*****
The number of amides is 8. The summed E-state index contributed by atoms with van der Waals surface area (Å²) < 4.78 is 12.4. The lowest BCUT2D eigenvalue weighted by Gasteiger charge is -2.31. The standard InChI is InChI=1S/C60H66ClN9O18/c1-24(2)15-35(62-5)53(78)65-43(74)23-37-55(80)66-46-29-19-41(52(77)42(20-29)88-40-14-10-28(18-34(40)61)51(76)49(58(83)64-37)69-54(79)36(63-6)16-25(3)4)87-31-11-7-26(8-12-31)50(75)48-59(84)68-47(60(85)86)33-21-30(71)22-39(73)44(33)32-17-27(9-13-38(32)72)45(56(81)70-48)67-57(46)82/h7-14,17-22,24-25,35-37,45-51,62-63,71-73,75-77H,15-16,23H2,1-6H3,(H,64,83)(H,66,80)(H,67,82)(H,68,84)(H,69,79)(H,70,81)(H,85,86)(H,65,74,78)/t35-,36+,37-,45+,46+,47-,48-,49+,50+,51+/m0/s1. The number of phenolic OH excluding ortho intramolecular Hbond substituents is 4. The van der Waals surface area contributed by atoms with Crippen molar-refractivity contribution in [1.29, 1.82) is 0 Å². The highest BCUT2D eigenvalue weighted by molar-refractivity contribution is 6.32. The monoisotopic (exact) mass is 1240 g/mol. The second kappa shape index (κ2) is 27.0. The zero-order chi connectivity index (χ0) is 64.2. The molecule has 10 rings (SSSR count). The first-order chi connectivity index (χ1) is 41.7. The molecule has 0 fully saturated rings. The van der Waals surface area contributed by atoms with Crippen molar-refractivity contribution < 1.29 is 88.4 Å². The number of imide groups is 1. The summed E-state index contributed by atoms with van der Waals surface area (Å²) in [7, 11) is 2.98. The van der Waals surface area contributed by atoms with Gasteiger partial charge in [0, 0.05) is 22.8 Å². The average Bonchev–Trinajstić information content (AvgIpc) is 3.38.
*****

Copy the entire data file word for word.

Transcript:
The number of amides is 8. The summed E-state index contributed by atoms with van der Waals surface area (Å²) < 4.78 is 12.4. The lowest BCUT2D eigenvalue weighted by Gasteiger charge is -2.31. The standard InChI is InChI=1S/C60H66ClN9O18/c1-24(2)15-35(62-5)53(78)65-43(74)23-37-55(80)66-46-29-19-41(52(77)42(20-29)88-40-14-10-28(18-34(40)61)51(76)49(58(83)64-37)69-54(79)36(63-6)16-25(3)4)87-31-11-7-26(8-12-31)50(75)48-59(84)68-47(60(85)86)33-21-30(71)22-39(73)44(33)32-17-27(9-13-38(32)72)45(56(81)70-48)67-57(46)82/h7-14,17-22,24-25,35-37,45-51,62-63,71-73,75-77H,15-16,23H2,1-6H3,(H,64,83)(H,66,80)(H,67,82)(H,68,84)(H,69,79)(H,70,81)(H,85,86)(H,65,74,78)/t35-,36+,37-,45+,46+,47-,48-,49+,50+,51+/m0/s1. The number of phenolic OH excluding ortho intramolecular Hbond substituents is 4. The van der Waals surface area contributed by atoms with Crippen molar-refractivity contribution in [1.29, 1.82) is 0 Å². The highest BCUT2D eigenvalue weighted by molar-refractivity contribution is 6.32. The monoisotopic (exact) mass is 1240 g/mol. The second kappa shape index (κ2) is 27.0. The zero-order chi connectivity index (χ0) is 64.2. The molecule has 10 rings (SSSR count). The first-order chi connectivity index (χ1) is 41.7. The molecule has 0 fully saturated rings. The van der Waals surface area contributed by atoms with Crippen molar-refractivity contribution < 1.29 is 88.4 Å². The number of imide groups is 1. The summed E-state index contributed by atoms with van der Waals surface area (Å²) in [7, 11) is 2.98. The van der Waals surface area contributed by atoms with Gasteiger partial charge in [0, 0.05) is 22.8 Å². The average Bonchev–Trinajstić information content (AvgIpc) is 3.38.